When is a newspaper correction too trivial — or too old — to come across as anything but “goofy”?
Kansas City Star public editor Derek Donovan riffed on the subject in a Sunday column after a reader called to laugh and asked him why a particular correction was necessary. The error: a photo running in a December story about vintage toys meant to illustrate a Hot Wheels 1968 Camaro was actually a 1967 Mustang.
(Reached by email, Donovan told Poynter the Web version of the story had already expired by the time he confirmed details of the mistake with Mattel. Stories at KansasCity.com are generally live for about a month, he said.)
Whether to run a correction or not usually comes down to one bottom-line question: Did the mistake fundamentally impede or change the reader’s comprehension of what was published?
That’s why a typo that, for instance, omits a letter in sports agate doesn’t require the A2 correction treatment that the ’67 Mustang got, he wrote.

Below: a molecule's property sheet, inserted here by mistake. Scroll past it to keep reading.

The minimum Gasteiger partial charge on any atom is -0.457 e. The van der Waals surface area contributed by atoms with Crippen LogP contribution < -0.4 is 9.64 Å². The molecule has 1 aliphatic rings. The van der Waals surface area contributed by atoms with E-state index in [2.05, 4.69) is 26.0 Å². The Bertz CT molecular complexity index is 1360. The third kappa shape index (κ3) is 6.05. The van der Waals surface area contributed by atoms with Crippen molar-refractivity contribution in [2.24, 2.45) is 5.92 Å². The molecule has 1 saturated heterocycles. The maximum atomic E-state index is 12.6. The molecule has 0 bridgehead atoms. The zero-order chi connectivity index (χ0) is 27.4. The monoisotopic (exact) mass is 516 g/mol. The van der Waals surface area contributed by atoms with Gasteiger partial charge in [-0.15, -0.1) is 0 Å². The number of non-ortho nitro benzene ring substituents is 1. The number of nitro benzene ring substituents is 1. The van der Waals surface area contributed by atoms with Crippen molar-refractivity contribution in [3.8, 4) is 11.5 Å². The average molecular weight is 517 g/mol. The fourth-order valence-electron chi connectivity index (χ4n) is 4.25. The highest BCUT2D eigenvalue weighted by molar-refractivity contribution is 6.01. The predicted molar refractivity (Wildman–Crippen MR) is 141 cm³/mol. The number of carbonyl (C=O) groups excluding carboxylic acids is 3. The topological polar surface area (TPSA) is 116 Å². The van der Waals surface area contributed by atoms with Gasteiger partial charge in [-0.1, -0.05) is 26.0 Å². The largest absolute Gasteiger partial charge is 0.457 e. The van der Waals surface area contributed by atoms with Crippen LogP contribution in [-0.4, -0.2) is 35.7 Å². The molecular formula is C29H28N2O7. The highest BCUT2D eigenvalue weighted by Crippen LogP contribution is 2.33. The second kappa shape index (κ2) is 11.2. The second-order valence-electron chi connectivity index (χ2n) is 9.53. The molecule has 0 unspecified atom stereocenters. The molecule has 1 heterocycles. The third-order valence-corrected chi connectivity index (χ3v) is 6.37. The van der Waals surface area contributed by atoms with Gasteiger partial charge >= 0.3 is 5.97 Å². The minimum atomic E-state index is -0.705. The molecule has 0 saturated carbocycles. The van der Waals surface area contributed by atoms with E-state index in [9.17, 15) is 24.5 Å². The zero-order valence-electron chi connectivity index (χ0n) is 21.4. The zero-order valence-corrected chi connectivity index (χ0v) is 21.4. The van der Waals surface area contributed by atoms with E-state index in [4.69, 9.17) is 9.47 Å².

We’re fond of goofy errors at Poynter. Among corrections Craig Silverman has recently highlighted at Regret the Error: confusion over the band the xx and placeholder text; whether a drug lord was found sleeping with his secretary or with his wife; and misattributing a prediction of a 21st-century ‘goat war.’
And if the Star’s December story seems too ancient to require a correction, The New York Times set the record straight on a rather old error recently, too: It misspelled Solomon Northup’s name 161 years ago.